Michael Dewing and Marion Ménard
Legal and Social Affairs Division
The raising of the red maple leaf flag for the first time on Parliament Hill 50 years ago, on 15 February 1965, was the culmination of a long, heated parliamentary debate.
The debate was notable for a number of reasons: it lasted more than six months and ended by closure; MPs from five parties made more than 250 speeches; and the Speaker made an unusual ruling in an attempt to calm passions on both sides of the House.
To have a new maple leaf flag adopted to replace the Canadian Red Ensign, the minority Liberal government of Prime Minister Lester B. Pearson needed support from members of other parties.
Progressive Conservative leader John G. Diefenbaker, leader of the Opposition, argued for the retention of the Canadian Red Ensign, as it contained both British and French symbols, specifically the Union Jack and the fleur-de-lys.
On 15 June 1964, Mr. Pearson opened the parliamentary flag debate with a resolution
to establish officially as the flag of Canada a flag embodying the emblem proclaimed by His Majesty King George V on November 21, 1921 – three maple leaves conjoined on one stem – in the colours red and white then designated for Canada, the red leaves occupying a field of white between vertical sections of blue on the edges of the flag.
The motion also asked that the Royal Union Flag (the Union Jack) be retained as a symbol of Canada’s membership in the Commonwealth and its allegiance to the Crown.
Because the motion contained two distinct proposals, Speaker Alan Macnaughton used his authority to split it into two motions, one establishing the national flag and the other dealing with the Royal Union Flag. This was the first time a Speaker took it upon his own authority to split a motion.
After Mr. Pearson moved the first of these motions, Mr. Diefenbaker proposed an amendment calling for a plebiscite, arguing that Canadians should choose what kind of flag they wanted. Mr. Pearson said it was up to Parliament to decide.
Indeed, the prime minister said it was a question of confidence. In other words, if his motion was defeated, the government would fall, forcing an election.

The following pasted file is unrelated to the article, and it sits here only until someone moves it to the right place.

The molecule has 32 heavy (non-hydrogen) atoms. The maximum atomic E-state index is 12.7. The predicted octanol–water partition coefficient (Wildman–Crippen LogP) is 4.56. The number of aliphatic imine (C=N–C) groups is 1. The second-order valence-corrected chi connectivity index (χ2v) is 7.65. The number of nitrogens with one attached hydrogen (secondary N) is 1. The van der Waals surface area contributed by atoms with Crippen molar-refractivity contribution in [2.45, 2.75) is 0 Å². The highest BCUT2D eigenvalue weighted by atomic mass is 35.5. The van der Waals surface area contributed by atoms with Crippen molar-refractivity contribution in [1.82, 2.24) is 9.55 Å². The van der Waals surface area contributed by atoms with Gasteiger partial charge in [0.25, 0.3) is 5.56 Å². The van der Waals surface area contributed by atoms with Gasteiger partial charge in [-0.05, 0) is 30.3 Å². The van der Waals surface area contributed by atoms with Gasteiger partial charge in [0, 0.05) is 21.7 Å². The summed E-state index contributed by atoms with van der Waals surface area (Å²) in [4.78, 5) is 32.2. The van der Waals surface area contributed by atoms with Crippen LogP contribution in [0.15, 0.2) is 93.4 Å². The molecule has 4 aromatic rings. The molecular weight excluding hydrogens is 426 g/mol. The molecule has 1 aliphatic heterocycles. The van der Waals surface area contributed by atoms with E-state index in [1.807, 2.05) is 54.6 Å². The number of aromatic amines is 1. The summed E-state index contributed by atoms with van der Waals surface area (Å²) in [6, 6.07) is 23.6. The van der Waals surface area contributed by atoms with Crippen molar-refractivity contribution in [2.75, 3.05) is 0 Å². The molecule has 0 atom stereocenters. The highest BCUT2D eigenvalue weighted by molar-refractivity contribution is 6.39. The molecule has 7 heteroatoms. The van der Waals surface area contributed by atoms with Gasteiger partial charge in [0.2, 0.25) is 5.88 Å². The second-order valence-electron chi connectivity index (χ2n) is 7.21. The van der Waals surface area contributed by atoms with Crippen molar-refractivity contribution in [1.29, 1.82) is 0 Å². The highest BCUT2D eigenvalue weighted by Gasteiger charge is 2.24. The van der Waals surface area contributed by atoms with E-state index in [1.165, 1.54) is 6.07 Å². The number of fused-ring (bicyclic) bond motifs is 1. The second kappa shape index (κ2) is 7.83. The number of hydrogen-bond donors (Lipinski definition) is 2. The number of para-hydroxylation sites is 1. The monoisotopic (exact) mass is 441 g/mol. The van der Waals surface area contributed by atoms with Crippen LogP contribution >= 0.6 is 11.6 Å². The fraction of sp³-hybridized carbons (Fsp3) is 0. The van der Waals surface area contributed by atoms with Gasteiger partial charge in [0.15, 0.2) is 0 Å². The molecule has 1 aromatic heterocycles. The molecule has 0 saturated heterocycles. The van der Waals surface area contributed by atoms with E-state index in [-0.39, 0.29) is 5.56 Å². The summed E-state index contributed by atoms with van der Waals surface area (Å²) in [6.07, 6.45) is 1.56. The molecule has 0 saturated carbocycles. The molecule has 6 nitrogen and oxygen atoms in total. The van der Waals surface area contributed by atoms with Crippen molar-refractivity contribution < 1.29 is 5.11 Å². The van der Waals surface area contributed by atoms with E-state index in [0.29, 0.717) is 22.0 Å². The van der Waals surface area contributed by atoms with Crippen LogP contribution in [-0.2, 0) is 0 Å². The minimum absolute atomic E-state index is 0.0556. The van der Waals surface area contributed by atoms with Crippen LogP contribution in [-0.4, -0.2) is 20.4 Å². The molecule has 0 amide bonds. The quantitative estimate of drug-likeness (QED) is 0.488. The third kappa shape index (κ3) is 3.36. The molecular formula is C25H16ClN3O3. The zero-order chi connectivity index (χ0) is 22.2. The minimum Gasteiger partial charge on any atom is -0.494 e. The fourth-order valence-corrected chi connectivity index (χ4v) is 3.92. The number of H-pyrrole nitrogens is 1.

In September 1964, after weeks of debate and with no resolution in sight, Mr. Pearson agreed to refer the matter to a 15-member all-party Special Committee.
Over the next six weeks, the committee reviewed sketches for the flag submitted by nearly 2,000 Canadians. The committee concluded that there should be no national plebiscite and that the Canadian Red Ensign should no longer be Canada’s national flag.
Instead, the committee decided on a single red maple leaf on a white background with a red border on either side. It also recommended that the Royal Union Flag continue to be displayed to symbolize Canada’s membership in the Commonwealth and its allegiance to the Crown.
On 29 October 1964, the committee submitted two reports. One (Report No. 6) dealt with the national flag, and the other (Report No. 7) with the Royal Union Flag.
The subsequent Commons debate centred on the motion to concur in the report on the national flag, which would have the effect of approving the design. The Opposition proposed an amendment to refer the design back to the committee and hold a plebiscite, but this was defeated. MPs also rejected an amendment to substitute the Canadian Red Ensign for the red maple leaf flag.
Debate continued until Quebec Progressive Conservative MP Léon Balcer, without the authorization of his party, invited the government to invoke closure, thereby limiting the length of speeches and forcing a vote. On 11 December, the government did just that. Finally, at 2:15 a.m. on 15 December, the House adopted the committee’s recommendation by a vote of 163 to 78.
Later that day in the Senate, the leader of the government in the Senate, Senator John J. Connolly, moved a motion recommending that the red maple leaf flag be designated the national flag of Canada. Progressive Conservative Senator Grattan O’Leary tried without success to amend the motion to give Parliament more time for debate and to include more symbols of the founding peoples in a new flag. On 17 December, the Senate passed the motion by a vote of 38 to 23.
Also on 17 December, the House adopted the Special Committee’s report recommending that the Royal Union Flag continue to be flown. The Senate passed a similar motion the following day.
On 28 January 1965, Queen Elizabeth II signed a proclamation declaring the red maple leaf flag the national flag of Canada, effective 15 February 1965. In 1996, 15 February was declared National Flag of Canada Day.
Defining Moments: Adoption of the Flag
From mid-February 2015 to January 2016, as part of the guided tour of the Centre Block, visitors will have the chance to see the Library of Parliament’s exhibit entitled “Defining Moments: Adoption of the Flag.” This exhibit includes copies of the Debates (Hansard) of the Senate and the House of Commons, as well as documents from the Special Committee that studied proposals for a new flag.